River Falls School District and UW-River Falls are preparing for a visitor to arrive. She’ll be staying from Aug. 12 to Jan 29. Her name is Chunyan Jiang, and she’s coming to River Falls from China to teach at the River Falls Public Montessori Academy as a part of a pilot program organized by the RFSD, UW-River Falls, the UW-System and Heilongjiang Province in China.
The pilot program
Through the pilot program, Jiang will teach Montessori students about Chinese culture and language. Jiang will co-teach with a River Falls teacher in the mornings, working with lower elementary students and the subjects they’re studying. In the afternoon, Jiang will do language education for all students in the school.
Montessori Principal Nathan Wells, who has a Master’s degree in teaching English to speakers of other languages, said there are benefits to learning another language.
“Second languages in general, offer benefits beyond just exposure to different cultures,” said Wells. “When children have a certain level of proficiency in a second language, it just increases math and reading scores, just academically it benefits them.”
He said River Falls students won’t likely gain large levels of proficiency in Chinese from this partnership.
“But they’ll definitely learn some basic vocabulary,” he said. “They’ll have cultural experiences, gain a better understanding how we’re similar and different from the people in China.”
Wells hopes Jiang will be able to bring a Chinese perspective to students on the various subjects they’ll study throughout the year. For example, he said, students learn about different ecosystems around the world. He hopes Jiang will be able to teach students about ecosystems in China.
Before Jiang leaves, a new teacher, also from China, will arrive to teach for the second half of the year. Jiang’s time in River Falls is scheduled to overlap with the new teacher, so she can help the new teacher transition into the role.
This is a pilot program, Wells said, but if all goes well, the district would like to expand the program to other schools.
How it all began
This pilot program was developed in response to the “Wisconsin Language Roadmap,” a federally-funded initiative looking at the workforce and community in Wisconsin, to assess the proficiencies and needs for languages across the state, according to Dianna Murphy, Director of the UW-Madison Language Institute.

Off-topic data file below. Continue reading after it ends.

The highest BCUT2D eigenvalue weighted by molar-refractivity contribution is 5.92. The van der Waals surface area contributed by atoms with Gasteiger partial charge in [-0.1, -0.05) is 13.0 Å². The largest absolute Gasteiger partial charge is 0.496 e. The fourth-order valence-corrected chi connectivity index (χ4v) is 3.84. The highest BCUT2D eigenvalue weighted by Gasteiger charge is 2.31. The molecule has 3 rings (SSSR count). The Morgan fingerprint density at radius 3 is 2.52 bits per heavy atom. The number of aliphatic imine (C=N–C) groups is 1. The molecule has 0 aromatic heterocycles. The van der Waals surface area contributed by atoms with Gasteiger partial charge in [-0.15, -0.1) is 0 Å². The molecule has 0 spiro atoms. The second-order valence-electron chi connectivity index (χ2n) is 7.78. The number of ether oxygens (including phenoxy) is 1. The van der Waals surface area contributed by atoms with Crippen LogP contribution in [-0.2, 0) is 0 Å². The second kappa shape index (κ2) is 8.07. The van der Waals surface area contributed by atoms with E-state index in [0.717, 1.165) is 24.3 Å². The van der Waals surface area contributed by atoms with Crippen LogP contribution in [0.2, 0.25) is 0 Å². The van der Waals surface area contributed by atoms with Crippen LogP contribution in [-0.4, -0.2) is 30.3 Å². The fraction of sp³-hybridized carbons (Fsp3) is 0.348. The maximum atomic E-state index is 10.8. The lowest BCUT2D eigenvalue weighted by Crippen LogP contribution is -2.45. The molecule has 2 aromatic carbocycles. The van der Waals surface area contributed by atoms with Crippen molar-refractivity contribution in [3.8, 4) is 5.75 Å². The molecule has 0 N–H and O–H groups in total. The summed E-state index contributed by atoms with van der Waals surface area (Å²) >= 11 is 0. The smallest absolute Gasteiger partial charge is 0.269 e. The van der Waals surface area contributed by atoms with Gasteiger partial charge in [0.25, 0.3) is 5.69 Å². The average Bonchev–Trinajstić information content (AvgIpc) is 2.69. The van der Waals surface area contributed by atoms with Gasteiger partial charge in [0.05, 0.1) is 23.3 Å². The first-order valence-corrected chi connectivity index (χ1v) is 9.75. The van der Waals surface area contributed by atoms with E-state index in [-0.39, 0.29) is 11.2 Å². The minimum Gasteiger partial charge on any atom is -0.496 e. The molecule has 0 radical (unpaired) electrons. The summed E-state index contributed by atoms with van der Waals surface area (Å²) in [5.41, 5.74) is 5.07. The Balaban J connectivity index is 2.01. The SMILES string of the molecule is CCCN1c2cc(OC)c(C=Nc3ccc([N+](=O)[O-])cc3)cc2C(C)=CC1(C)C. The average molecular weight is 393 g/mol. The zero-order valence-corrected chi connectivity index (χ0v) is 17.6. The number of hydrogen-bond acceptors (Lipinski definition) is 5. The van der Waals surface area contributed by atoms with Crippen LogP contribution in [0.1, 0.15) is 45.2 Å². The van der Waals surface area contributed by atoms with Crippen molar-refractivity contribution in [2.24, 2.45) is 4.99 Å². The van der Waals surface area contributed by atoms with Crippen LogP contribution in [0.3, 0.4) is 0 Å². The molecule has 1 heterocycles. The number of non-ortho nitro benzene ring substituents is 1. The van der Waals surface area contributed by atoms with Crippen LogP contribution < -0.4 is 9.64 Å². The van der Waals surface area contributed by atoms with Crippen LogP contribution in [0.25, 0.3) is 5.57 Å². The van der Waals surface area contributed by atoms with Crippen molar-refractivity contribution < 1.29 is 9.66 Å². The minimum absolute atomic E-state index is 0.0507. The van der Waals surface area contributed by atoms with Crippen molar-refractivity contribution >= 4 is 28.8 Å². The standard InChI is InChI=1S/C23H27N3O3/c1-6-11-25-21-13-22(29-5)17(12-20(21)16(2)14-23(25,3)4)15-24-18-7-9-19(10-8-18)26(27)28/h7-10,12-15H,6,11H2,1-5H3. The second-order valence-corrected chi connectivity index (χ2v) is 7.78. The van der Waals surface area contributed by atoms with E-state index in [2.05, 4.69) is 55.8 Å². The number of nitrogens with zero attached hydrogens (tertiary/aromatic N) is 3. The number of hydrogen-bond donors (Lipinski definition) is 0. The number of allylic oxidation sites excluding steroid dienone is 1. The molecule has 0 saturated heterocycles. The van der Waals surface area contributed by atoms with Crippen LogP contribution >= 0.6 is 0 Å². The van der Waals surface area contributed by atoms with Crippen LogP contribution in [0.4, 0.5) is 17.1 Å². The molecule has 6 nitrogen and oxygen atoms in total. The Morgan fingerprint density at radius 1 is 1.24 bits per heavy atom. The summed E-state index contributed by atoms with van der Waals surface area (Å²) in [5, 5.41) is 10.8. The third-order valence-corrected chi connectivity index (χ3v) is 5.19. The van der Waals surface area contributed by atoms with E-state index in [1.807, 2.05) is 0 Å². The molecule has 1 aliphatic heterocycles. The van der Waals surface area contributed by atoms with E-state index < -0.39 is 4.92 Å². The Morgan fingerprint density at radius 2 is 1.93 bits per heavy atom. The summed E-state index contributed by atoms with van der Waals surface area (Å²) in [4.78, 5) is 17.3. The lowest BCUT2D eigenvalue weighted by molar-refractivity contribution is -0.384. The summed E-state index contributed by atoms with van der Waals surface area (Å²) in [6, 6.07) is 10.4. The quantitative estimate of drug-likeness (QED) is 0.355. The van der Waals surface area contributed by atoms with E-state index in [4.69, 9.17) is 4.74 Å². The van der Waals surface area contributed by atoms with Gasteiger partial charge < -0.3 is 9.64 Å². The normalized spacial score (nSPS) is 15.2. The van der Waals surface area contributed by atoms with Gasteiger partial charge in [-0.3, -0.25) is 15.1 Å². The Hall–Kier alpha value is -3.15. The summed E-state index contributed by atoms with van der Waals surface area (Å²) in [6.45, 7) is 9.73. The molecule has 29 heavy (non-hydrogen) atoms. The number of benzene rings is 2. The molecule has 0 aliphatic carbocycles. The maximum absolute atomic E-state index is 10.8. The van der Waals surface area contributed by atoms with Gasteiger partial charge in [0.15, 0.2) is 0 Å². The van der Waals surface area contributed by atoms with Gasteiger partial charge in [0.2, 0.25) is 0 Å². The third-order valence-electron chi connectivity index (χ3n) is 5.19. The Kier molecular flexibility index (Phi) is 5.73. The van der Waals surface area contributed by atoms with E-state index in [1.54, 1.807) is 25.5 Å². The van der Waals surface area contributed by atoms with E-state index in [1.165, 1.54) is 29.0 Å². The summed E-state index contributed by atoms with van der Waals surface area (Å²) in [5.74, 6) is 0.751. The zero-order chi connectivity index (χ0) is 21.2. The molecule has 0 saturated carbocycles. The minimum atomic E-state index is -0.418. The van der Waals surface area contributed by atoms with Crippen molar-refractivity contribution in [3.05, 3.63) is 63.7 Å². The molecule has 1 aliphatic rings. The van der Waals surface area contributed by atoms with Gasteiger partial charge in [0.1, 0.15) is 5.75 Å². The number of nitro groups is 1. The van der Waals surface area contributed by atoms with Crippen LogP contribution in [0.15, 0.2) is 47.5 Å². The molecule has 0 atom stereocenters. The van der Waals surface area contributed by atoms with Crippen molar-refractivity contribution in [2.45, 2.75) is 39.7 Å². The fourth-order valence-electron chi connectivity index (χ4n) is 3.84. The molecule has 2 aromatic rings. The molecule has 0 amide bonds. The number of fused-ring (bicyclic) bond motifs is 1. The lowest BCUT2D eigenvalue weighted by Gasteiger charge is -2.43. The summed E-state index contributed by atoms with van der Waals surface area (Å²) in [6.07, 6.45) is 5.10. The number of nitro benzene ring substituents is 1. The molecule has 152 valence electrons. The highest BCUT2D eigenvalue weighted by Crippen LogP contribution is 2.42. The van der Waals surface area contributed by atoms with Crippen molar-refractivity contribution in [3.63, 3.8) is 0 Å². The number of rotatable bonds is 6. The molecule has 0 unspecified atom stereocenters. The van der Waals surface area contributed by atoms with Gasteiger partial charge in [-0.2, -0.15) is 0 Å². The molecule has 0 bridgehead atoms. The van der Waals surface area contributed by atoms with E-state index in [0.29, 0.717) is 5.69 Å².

Murphy, who coordinated the Language Roadmap, said she heard from employers that they need multilingual talent.
Murphy said the project work was presented at a language summit in Madison in January 2018.
After that summit, Carolyn Brady, International Partnerships, UW-River Falls, began working to develop the pilot program. River Falls School District expressed interest in it, and the Public Montessori Academy was chosen for the pilot, partly because Wells volunteered but also because school’s structure made a good fit for the program. Wells’ background in language instruction was a factor too.
UW-River Falls and the UW-System are partnering with the River Falls School District and Heilongjiang Province to bring this program to River Falls.
“It’s a great opportunity for us to partner with the University and with the Chinese government to promote international education,” said RFSD Superintendent Jamie Benson. “There’s a cultural exchange and that all helps us to mutually understand different people in the world. And maybe we’ll learn a little language along the way as well.”
“As part of our focus on global education and engagement, UW-River Falls has an active relationship with Wisconsin’s sister state of Heilongjiang Province,” said UWRF Chancellor Dean Van Galen, “and we are happy to be part of facilitating the pilot program at the River Falls Montessori Academy.”
“We have placed our sister state relationship with Wisconsin as a priority for cooperation in education,” said Dazhu Zhang, Director of the Division of International Cooperation and Exchange for the Heilongjiang Province Education Department. “We firmly believe that this kind of collaborative teacher exchange will promote better understanding and a stronger friendship that will be of significant benefit to the citizens of Wisconsin and that of Heilongjiang Province.”